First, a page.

Sand is an important component of fracking. Producers mix it with water to blast oil and gas from shale.
The need to procure that sand kept Marcelo Maldonado busy for about four years at C&J Energy Services in Houston.
He said when oil was selling at $120 a barrel a few years ago, he was buying sand from Wisconsin and shipping it down to Texas.
“The standard was to bring it from up north to use the rail to put it closer to the wells,” Maldonado said.
They’ve been mining sand in Wisconsin for 100 years, but fracking caused a boom. Thomas Pearson at the University of Wisconsin-Stout wrote a book about it called “When the Hills are Gone: Frac Sand Mining and the Struggle for Community.”
“Many of the mining companies assured residents that this was an industry that was here to stay,” Pearson said. “And within a couple of years, those promises were shown to be false.”
When oil was trading below $30 a barrel in 2016, many sand mines shut down.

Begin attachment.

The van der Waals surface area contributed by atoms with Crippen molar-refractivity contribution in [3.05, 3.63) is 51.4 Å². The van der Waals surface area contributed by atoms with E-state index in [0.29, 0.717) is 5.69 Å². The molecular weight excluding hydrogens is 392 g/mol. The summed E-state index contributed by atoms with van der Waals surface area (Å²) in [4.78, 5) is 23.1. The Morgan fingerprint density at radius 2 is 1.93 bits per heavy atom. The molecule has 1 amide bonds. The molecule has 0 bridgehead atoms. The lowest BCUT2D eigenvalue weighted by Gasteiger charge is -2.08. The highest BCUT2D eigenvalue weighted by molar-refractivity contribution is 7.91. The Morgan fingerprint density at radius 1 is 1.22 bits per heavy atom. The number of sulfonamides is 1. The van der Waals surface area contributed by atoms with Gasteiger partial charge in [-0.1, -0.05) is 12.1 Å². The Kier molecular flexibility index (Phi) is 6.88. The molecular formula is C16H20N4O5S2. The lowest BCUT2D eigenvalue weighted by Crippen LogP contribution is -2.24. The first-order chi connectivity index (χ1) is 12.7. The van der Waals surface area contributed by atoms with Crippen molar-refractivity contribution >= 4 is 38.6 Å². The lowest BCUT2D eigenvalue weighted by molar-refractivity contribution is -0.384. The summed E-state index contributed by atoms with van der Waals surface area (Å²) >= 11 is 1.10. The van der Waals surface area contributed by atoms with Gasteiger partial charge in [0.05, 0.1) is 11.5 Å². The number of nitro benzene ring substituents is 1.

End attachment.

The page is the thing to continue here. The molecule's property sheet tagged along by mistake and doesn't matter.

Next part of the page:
And to save money, oil companies started buying sand closer to their wells.
Maldonado said one town, Kermit, in West Texas, specifically reaped the benefits.
“We saw a boom. A spike in demand. A lot of people had to get hired to operate those plants,” he said.
That lasted for a couple of years, and then COVID-19 hit and oil prices tanked.
When energy companies and sand miners propose setting up in rural towns, local leaders often jump at the prospect of adding jobs and tax revenue, but there are always consequences.
“I think that’s always the tension. How do you get the economic development without the volatility? Because volatility is really difficult for planners and for people,” said Michael Webber at the University of Texas at Austin.
The latest frac sand company to seek Chapter 11 protection is Houston-based Hi-Crush, which operates mines in small towns around the country, including in Wisconsin and Minnesota.
The company has cut 60% of its workforce since mid-March.
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